If these walls could talk, what would they say? Or for that matter, what would a street lamp post say, given the hundreds, even thousands of people that pass it every day? An interactive exhibit in Bristol, UK allows visitors to “talk” to objects and hear their stories. Keith Stuart, writing for the Guardian, explains the Hello Lamp Post project:
This fascinating project encourages visitors and residents to communicate with street furniture like lamp posts, post boxes and bus stops by using the repair numbers found on these objects as SMS codes. Participants simply text the relevant number to a central server thereby ‘waking up’ the object, which will then ask a series of questions via text messaging. The next person to ‘sign in’ with that object can learn about previous replies, and the idea is, regular ‘conversations’ with the same objects will allow players to learn lots of stories about the hidden lives of the city’s population.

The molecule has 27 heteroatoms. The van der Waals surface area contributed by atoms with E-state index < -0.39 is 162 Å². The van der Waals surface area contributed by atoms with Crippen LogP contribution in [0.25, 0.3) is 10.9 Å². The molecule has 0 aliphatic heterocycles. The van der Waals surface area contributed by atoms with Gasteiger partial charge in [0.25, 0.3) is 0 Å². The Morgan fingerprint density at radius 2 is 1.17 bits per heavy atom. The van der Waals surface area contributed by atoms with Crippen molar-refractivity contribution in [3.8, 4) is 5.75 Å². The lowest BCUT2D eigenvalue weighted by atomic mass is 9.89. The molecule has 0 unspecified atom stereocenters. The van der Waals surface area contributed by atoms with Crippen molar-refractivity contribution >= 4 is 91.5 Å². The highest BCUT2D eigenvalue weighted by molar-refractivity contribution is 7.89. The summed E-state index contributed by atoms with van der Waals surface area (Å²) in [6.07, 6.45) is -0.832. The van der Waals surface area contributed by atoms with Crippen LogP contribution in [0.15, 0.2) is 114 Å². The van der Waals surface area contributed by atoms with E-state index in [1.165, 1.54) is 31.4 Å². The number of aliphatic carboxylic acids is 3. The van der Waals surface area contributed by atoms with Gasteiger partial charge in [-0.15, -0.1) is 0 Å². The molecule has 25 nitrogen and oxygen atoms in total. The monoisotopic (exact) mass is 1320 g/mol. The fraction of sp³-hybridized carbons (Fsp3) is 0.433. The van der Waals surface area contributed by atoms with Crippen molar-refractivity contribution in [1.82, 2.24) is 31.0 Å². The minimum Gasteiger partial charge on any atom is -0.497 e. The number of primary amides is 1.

It sounds like a city-wide “Internet of Things”—where everyday objects are connected to the internet so they can communicate with each other, enabling them to react intelligently to the world around them, like a sprinkler system that would turn off when rain is forecast. And that’s kind of the idea. The project won the Playable City Award—which was inspired by the idea of the Internet of Things—for the way it encourages tourists and residents to explore the city.
It’s more of a playful version of the Internet of Things than a useful one, but there is at least one aspect that shows the way to a practical, connected future: The unique identifiers Hello Lamp Post uses are existing codes given by the city to indicate which objects need repair. Today, texting hello to these codes will strike up a conversation. Stuart calls it “sort of a cross between a chat forum and an Artificial Intelligence conversation system – but one that can be accessed through sending text messages to a manhole cover.”